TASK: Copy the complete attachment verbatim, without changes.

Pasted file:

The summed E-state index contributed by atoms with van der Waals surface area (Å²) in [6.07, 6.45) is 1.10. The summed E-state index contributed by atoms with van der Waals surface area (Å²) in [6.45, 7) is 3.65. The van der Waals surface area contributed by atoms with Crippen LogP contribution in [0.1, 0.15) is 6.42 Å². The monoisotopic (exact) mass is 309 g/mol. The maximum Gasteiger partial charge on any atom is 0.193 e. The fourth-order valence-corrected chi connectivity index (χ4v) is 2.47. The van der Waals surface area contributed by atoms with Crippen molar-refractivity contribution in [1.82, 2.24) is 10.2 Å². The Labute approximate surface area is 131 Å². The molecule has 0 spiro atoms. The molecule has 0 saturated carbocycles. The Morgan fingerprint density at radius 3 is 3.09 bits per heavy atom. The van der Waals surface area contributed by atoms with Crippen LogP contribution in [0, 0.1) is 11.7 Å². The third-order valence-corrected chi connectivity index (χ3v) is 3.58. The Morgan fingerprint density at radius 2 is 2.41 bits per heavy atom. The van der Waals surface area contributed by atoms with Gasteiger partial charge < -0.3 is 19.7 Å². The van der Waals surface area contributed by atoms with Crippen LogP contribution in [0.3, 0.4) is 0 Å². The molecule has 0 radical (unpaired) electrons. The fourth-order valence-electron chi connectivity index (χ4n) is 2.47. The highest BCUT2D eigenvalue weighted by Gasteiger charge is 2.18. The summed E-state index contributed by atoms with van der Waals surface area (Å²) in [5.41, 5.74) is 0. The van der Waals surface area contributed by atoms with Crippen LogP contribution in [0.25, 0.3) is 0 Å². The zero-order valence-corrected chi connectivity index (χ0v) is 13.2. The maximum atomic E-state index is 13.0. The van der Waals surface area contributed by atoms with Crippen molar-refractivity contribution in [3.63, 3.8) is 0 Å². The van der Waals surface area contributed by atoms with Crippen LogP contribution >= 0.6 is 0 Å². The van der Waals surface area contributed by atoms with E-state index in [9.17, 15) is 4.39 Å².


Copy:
The summed E-state index contributed by atoms with van der Waals surface area (Å²) in [6.07, 6.45) is 1.10. The summed E-state index contributed by atoms with van der Waals surface area (Å²) in [6.45, 7) is 3.65. The van der Waals surface area contributed by atoms with Crippen LogP contribution in [0.1, 0.15) is 6.42 Å². The monoisotopic (exact) mass is 309 g/mol. The maximum Gasteiger partial charge on any atom is 0.193 e. The fourth-order valence-corrected chi connectivity index (χ4v) is 2.47. The van der Waals surface area contributed by atoms with Crippen molar-refractivity contribution in [1.82, 2.24) is 10.2 Å². The Labute approximate surface area is 131 Å². The molecule has 0 spiro atoms. The molecule has 0 saturated carbocycles. The Morgan fingerprint density at radius 3 is 3.09 bits per heavy atom. The van der Waals surface area contributed by atoms with Crippen LogP contribution in [0, 0.1) is 11.7 Å². The third-order valence-corrected chi connectivity index (χ3v) is 3.58. The Morgan fingerprint density at radius 2 is 2.41 bits per heavy atom. The van der Waals surface area contributed by atoms with Gasteiger partial charge < -0.3 is 19.7 Å². The van der Waals surface area contributed by atoms with Crippen LogP contribution in [0.3, 0.4) is 0 Å². The molecule has 0 radical (unpaired) electrons. The fourth-order valence-electron chi connectivity index (χ4n) is 2.47. The highest BCUT2D eigenvalue weighted by Gasteiger charge is 2.18. The summed E-state index contributed by atoms with van der Waals surface area (Å²) in [5.41, 5.74) is 0. The van der Waals surface area contributed by atoms with Crippen LogP contribution in [0.25, 0.3) is 0 Å². The zero-order valence-corrected chi connectivity index (χ0v) is 13.2. The maximum atomic E-state index is 13.0. The van der Waals surface area contributed by atoms with Crippen molar-refractivity contribution in [3.63, 3.8) is 0 Å². The van der Waals surface area contributed by atoms with Crippen LogP contribution >= 0.6 is 0 Å². The van der Waals surface area contributed by atoms with E-state index in [9.17, 15) is 4.39 Å².